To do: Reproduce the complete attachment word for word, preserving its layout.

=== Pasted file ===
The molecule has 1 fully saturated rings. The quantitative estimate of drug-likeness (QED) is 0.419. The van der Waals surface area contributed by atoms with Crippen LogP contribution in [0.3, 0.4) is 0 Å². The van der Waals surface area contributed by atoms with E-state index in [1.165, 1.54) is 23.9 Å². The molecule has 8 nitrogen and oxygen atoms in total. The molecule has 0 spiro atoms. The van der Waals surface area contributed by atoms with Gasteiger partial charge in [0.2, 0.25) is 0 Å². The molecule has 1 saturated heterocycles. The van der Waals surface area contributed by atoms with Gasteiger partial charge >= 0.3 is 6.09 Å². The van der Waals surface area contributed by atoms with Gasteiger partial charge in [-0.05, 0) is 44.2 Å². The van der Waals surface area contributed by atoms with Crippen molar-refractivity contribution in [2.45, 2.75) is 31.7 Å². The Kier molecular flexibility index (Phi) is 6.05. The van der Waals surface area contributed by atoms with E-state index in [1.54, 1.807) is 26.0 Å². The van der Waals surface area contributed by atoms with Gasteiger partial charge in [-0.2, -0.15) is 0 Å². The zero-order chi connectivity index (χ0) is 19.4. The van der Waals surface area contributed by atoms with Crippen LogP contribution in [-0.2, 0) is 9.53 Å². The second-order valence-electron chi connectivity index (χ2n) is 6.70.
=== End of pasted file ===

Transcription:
The molecule has 1 fully saturated rings. The quantitative estimate of drug-likeness (QED) is 0.419. The van der Waals surface area contributed by atoms with Crippen LogP contribution in [0.3, 0.4) is 0 Å². The van der Waals surface area contributed by atoms with E-state index in [1.165, 1.54) is 23.9 Å². The molecule has 8 nitrogen and oxygen atoms in total. The molecule has 0 spiro atoms. The van der Waals surface area contributed by atoms with Gasteiger partial charge in [0.2, 0.25) is 0 Å². The molecule has 1 saturated heterocycles. The van der Waals surface area contributed by atoms with Gasteiger partial charge >= 0.3 is 6.09 Å². The van der Waals surface area contributed by atoms with Gasteiger partial charge in [-0.05, 0) is 44.2 Å². The van der Waals surface area contributed by atoms with Crippen molar-refractivity contribution in [2.45, 2.75) is 31.7 Å². The Kier molecular flexibility index (Phi) is 6.05. The van der Waals surface area contributed by atoms with E-state index in [1.54, 1.807) is 26.0 Å². The van der Waals surface area contributed by atoms with Gasteiger partial charge in [-0.2, -0.15) is 0 Å². The zero-order chi connectivity index (χ0) is 19.4. The van der Waals surface area contributed by atoms with Crippen LogP contribution in [-0.2, 0) is 9.53 Å². The second-order valence-electron chi connectivity index (χ2n) is 6.70.